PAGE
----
Also in 2004, the international consortium Smithfield Foods bought what was left of the old Comtim. On April 2, 2009, after twenty years, the new Comtim opened its gates, as did its first presentation store, also in Freidorf.
Rail transport is over a century old in Freidorf. Timișoara–Modoș railway line was inaugurated on 31 July 1897. At that time, it was very important because it connected Timișoara and Zrenjanin, the largest city in Serbian Banat. The first station that Freidorf had (the one put into use in 1897, in the same year as the railway), and which still exists today, is located 340 m southwest of the new station and was built during the 1970s. Currently, the railway that passes through Freidorf is the Timișoara–Cruceni railway (CFR Line 926).
Over time, the station has had several names, depending on the political-historical context. Thus, at the time of the inauguration of the line, the station was called Szabadfalu (this being the official name of the locality at that time). In the interwar period, the station in Freidorf was called Sâmbăta Station, as appears in the Romanian Railways Maps of 1921 and 1938. After World War II, it was known as Freidorf; this name was later changed to the current form – Timișoara West.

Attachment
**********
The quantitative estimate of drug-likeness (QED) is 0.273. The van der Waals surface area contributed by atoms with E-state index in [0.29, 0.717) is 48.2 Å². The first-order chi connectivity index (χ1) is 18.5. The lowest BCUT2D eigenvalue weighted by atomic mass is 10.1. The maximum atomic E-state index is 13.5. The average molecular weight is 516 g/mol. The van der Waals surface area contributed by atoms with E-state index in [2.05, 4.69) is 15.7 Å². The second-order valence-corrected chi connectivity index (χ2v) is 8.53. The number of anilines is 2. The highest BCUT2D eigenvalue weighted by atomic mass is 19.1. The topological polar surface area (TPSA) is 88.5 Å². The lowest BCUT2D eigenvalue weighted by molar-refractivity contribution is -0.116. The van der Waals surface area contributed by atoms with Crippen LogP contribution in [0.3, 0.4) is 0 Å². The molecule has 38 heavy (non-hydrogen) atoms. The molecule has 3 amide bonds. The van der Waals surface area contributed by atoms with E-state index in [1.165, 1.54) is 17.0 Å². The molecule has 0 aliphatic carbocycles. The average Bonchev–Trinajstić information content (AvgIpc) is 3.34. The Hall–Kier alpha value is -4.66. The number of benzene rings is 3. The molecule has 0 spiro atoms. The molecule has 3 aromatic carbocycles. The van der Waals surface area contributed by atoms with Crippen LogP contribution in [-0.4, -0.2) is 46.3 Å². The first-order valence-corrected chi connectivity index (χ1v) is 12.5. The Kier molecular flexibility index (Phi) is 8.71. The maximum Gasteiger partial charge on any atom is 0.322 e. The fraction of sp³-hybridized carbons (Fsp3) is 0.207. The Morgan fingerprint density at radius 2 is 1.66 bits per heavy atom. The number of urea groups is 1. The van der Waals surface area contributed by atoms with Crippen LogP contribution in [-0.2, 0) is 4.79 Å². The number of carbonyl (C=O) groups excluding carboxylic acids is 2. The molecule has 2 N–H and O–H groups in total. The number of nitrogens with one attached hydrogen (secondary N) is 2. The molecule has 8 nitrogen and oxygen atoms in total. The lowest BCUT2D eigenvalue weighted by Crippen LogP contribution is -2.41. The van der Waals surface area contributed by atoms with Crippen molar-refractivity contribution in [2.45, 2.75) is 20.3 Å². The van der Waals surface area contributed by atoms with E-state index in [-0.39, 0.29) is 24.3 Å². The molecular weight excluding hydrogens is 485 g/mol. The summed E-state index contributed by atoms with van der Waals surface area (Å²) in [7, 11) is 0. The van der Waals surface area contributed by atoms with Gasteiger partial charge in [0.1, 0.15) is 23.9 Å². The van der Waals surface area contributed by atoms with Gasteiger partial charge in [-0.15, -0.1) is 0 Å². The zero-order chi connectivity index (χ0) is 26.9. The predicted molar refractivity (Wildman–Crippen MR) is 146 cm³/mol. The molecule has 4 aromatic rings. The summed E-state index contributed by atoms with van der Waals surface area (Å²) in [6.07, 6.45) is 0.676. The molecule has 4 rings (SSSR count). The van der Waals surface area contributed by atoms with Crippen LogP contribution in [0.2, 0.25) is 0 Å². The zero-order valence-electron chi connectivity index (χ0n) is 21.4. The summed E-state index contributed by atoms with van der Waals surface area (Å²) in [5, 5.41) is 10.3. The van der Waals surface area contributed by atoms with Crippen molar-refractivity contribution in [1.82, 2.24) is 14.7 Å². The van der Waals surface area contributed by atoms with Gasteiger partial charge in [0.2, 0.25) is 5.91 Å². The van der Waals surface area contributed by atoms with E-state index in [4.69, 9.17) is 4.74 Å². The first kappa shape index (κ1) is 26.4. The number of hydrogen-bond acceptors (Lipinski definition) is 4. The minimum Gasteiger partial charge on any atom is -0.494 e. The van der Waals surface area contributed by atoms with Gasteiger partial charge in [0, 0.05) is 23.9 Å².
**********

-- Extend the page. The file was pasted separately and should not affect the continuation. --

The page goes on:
Naval transport, although currently very poorly developed, is still practiced on the Bega Canal. In the past, heavy beet barges came to the canal for the Banat Sugar Factory. The peasants were also brought from the villages on the Bega by various ships to trade the fruits and vegetables in Timișoara. Currently, the works that were started at the Bega Canal, aim to reopen the navigation.